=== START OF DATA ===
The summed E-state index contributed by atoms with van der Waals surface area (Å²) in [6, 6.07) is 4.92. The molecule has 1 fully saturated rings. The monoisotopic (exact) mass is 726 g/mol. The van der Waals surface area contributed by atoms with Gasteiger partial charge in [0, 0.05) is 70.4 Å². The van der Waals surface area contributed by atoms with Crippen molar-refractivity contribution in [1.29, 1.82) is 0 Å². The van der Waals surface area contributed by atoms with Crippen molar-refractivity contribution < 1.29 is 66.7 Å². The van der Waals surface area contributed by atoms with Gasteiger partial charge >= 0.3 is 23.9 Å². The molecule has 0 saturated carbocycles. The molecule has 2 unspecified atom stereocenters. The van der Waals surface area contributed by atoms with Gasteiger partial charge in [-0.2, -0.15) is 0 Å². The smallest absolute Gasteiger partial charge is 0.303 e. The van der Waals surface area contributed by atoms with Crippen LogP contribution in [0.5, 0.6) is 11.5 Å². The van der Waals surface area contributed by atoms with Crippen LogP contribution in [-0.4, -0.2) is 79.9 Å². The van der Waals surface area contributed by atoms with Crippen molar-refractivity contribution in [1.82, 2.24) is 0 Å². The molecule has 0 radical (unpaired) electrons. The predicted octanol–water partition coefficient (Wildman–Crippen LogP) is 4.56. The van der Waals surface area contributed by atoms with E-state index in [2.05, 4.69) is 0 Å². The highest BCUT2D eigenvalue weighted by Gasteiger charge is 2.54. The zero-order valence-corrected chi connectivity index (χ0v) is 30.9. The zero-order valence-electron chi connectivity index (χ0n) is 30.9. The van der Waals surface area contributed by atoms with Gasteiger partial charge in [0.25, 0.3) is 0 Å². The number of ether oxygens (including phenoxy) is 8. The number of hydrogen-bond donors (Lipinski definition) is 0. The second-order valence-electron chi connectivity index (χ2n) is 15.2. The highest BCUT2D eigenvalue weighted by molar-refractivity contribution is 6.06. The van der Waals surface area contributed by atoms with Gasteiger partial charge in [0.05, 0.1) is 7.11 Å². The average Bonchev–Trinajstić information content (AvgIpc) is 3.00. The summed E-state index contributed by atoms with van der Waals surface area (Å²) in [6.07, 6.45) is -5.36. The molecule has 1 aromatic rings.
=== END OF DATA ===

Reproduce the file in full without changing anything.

The summed E-state index contributed by atoms with van der Waals surface area (Å²) in [6, 6.07) is 4.92. The molecule has 1 fully saturated rings. The monoisotopic (exact) mass is 726 g/mol. The van der Waals surface area contributed by atoms with Gasteiger partial charge in [0, 0.05) is 70.4 Å². The van der Waals surface area contributed by atoms with Crippen molar-refractivity contribution in [1.29, 1.82) is 0 Å². The van der Waals surface area contributed by atoms with Crippen molar-refractivity contribution < 1.29 is 66.7 Å². The van der Waals surface area contributed by atoms with Gasteiger partial charge >= 0.3 is 23.9 Å². The molecule has 0 saturated carbocycles. The molecule has 2 unspecified atom stereocenters. The van der Waals surface area contributed by atoms with Gasteiger partial charge in [-0.2, -0.15) is 0 Å². The smallest absolute Gasteiger partial charge is 0.303 e. The van der Waals surface area contributed by atoms with Crippen LogP contribution in [0.5, 0.6) is 11.5 Å². The van der Waals surface area contributed by atoms with Crippen LogP contribution in [-0.4, -0.2) is 79.9 Å². The van der Waals surface area contributed by atoms with Crippen molar-refractivity contribution in [1.82, 2.24) is 0 Å². The molecule has 0 radical (unpaired) electrons. The predicted octanol–water partition coefficient (Wildman–Crippen LogP) is 4.56. The van der Waals surface area contributed by atoms with E-state index in [2.05, 4.69) is 0 Å². The highest BCUT2D eigenvalue weighted by Gasteiger charge is 2.54. The zero-order valence-corrected chi connectivity index (χ0v) is 30.9. The zero-order valence-electron chi connectivity index (χ0n) is 30.9. The van der Waals surface area contributed by atoms with Gasteiger partial charge in [0.25, 0.3) is 0 Å². The number of ether oxygens (including phenoxy) is 8. The number of hydrogen-bond donors (Lipinski definition) is 0. The second-order valence-electron chi connectivity index (χ2n) is 15.2. The highest BCUT2D eigenvalue weighted by molar-refractivity contribution is 6.06. The van der Waals surface area contributed by atoms with Gasteiger partial charge in [0.05, 0.1) is 7.11 Å². The average Bonchev–Trinajstić information content (AvgIpc) is 3.00. The summed E-state index contributed by atoms with van der Waals surface area (Å²) in [6.07, 6.45) is -5.36. The molecule has 1 aromatic rings.